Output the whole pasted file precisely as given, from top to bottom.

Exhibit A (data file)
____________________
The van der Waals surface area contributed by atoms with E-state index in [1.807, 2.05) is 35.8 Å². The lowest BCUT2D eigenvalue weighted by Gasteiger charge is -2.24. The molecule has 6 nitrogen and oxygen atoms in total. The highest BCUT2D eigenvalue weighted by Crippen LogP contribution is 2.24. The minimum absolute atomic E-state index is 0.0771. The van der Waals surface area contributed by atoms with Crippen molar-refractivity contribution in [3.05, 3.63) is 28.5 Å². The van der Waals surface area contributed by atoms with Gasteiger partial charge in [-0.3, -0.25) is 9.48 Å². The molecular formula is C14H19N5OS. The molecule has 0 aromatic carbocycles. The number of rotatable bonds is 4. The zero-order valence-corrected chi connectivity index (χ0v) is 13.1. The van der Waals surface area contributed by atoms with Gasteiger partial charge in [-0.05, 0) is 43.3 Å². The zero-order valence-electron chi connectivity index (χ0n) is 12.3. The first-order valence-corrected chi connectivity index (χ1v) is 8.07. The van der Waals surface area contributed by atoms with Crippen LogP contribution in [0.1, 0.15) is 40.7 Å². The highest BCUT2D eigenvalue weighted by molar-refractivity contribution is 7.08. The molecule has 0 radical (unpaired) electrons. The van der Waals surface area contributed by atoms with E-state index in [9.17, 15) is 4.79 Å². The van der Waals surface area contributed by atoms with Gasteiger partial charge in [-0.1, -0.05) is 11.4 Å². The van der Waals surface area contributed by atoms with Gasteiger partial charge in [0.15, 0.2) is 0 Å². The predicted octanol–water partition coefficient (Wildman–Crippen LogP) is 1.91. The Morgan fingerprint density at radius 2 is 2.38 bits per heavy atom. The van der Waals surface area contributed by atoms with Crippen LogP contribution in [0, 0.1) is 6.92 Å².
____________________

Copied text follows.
The van der Waals surface area contributed by atoms with E-state index in [1.807, 2.05) is 35.8 Å². The lowest BCUT2D eigenvalue weighted by Gasteiger charge is -2.24. The molecule has 6 nitrogen and oxygen atoms in total. The highest BCUT2D eigenvalue weighted by Crippen LogP contribution is 2.24. The minimum absolute atomic E-state index is 0.0771. The van der Waals surface area contributed by atoms with Crippen molar-refractivity contribution in [3.05, 3.63) is 28.5 Å². The van der Waals surface area contributed by atoms with Gasteiger partial charge in [-0.3, -0.25) is 9.48 Å². The molecular formula is C14H19N5OS. The molecule has 0 aromatic carbocycles. The number of rotatable bonds is 4. The zero-order valence-corrected chi connectivity index (χ0v) is 13.1. The van der Waals surface area contributed by atoms with Gasteiger partial charge in [-0.05, 0) is 43.3 Å². The zero-order valence-electron chi connectivity index (χ0n) is 12.3. The first-order valence-corrected chi connectivity index (χ1v) is 8.07. The van der Waals surface area contributed by atoms with Crippen LogP contribution in [0.1, 0.15) is 40.7 Å². The highest BCUT2D eigenvalue weighted by molar-refractivity contribution is 7.08. The molecule has 0 radical (unpaired) electrons. The van der Waals surface area contributed by atoms with E-state index in [9.17, 15) is 4.79 Å². The van der Waals surface area contributed by atoms with Gasteiger partial charge in [-0.1, -0.05) is 11.4 Å². The van der Waals surface area contributed by atoms with Gasteiger partial charge in [0.15, 0.2) is 0 Å². The predicted octanol–water partition coefficient (Wildman–Crippen LogP) is 1.91. The Morgan fingerprint density at radius 2 is 2.38 bits per heavy atom. The van der Waals surface area contributed by atoms with Crippen LogP contribution in [0, 0.1) is 6.92 Å².